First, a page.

“This action will likely result in a dramatic increase in drug use, violence, trafficking and addiction – something that health systems are already overburdened with,” said Jason Kenney, who recently stepped down as Premier of the neighbouring province of Alberta.
Pierre Poilievre, Canada’s Conservative Party leader this week attacked Mr Trudeau’s record saying “after eight years you have given in to Canadian cities that are turning into crime zones”.
Young people previously deterred from taking drugs might now be more inclined to experiment, some health experts fear.
The move also does nothing to tackle the toxicity of the drugs already on the streets. Fentanyl - the synthetic opioid 50 times more potent than heroin - was involved in 87 per cent of overdose deaths in 2021. Sometimes it was cut into other drugs without the user knowing.
As such, some advocates are looking to the government. British Columbia already offers prescriptions of some drugs, including fentanyl, to addicts. Campaigners want to use taxpayer dollars to expand this “safe supply” to other substances.
Jerry Martin, a former drug addict from Vancouver whose brother died from an overdose last year announced plans to open up his own “Drug Store” in the area, so he can sell “clean” drugs to addicts.
It was not immediately clear if he had done so on Tuesday, or if he had been deterred by threats from authorities.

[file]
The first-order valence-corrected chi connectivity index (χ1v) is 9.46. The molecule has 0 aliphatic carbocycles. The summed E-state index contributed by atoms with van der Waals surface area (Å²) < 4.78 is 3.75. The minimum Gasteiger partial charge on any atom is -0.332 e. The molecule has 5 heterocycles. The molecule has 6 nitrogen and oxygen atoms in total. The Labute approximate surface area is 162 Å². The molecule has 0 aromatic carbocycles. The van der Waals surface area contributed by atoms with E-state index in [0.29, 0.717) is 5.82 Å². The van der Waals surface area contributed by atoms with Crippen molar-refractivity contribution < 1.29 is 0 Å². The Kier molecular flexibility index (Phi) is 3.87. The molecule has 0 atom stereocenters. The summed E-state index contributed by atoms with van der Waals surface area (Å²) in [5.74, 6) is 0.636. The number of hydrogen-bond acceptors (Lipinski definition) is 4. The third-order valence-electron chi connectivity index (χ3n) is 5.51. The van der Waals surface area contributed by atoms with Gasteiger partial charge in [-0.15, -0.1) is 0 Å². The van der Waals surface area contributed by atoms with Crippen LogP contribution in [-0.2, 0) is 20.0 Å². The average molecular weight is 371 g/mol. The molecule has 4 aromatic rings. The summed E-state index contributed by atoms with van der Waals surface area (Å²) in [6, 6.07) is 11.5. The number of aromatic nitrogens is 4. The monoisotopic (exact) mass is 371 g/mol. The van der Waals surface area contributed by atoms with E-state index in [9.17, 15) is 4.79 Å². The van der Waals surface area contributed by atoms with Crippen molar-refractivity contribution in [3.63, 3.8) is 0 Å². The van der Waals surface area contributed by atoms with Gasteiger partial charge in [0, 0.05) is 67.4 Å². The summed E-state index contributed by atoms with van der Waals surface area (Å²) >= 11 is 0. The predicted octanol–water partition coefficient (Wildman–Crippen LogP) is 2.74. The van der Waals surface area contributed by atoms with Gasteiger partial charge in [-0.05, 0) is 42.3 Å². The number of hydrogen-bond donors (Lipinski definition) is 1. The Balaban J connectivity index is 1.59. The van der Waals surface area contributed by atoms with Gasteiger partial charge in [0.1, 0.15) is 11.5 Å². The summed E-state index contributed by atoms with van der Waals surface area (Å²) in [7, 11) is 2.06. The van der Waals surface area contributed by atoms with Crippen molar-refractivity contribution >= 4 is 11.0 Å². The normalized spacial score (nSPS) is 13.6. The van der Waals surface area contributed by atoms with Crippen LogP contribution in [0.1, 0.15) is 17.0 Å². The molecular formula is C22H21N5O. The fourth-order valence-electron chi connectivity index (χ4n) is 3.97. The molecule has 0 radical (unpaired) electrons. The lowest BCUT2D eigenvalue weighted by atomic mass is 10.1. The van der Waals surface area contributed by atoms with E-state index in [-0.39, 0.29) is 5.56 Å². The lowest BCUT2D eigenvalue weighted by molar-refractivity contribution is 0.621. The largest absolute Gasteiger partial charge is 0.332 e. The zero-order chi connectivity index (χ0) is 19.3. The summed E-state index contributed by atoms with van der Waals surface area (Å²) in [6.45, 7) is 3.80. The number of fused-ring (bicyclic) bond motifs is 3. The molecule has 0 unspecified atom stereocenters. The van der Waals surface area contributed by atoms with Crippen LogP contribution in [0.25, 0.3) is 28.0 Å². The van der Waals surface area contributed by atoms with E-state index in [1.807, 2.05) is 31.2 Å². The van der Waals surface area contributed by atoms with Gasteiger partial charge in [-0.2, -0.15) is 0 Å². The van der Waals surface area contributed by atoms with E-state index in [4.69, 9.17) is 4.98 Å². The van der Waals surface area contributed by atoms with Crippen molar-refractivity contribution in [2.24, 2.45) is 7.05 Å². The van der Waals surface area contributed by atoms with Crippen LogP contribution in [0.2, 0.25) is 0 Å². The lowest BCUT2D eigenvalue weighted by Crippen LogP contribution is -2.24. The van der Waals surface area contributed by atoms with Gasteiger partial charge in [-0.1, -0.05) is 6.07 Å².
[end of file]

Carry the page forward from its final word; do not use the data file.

“Mr Martin’s project is not within the scope of decriminalisation,” British Columbia’s Ministry of Health and Addictions said in a statement. “The selling (or trafficking) of controlled substances remains illegal.”
Andy Bhatti, a leading drug addiction interventionist, says the idea is dangerous.
“He is promoting addiction and trafficking. There is absolutely no way he will be able to stay open. If so, every other gangster organised crime group would open up shop as well.
“If we allow stores to sell cocaine, it will be the dumbest thing in the world.”
'These deaths are preventable'
On Tuesday, Chief Coroner Lisa Lapointe announced that 2,272 people died from illicit drugs last year in British Columbia, making it the province's second deadliest year on record. The average age of the victims was 44.
“The reality is that these deaths are preventable,” Ms Lapointe said, as she urged users to seek treatment.
“To the families of the 45 individuals who have passed away in the last week alone ... to their friends and their colleagues and their communities and loved ones: my heart goes out to you and I'm so sorry that we're continuing to fail,” said addiction medicine specialist Dr Paxton Bach during an emotional news conference.
“I hope that we can sit with that grief and that outrage. I hope that every citizen of the province reflects on this report and feels that outrage and uses that to drive the advocacy that is needed to generate change.”
Back on East Hastings street, there is shouting as two men squabble over a lighter. One of them reaches into his waistband and pulls out a knife. The huddle of people gathered around scatters.
I hand the bag of crack back to its owner - Nicole, an addict in her 40s, who fell into drugs, alcohol and depression as a teenager.
Pouring the contents onto a piece of foil and warming it up from below with a lighter, she sighs.
“What hope do we really have anyway? Look at this place.”
After a long drag, she splutters.
“So the police won’t arrest us now? I guess they’ll just be here to help with the bodies.”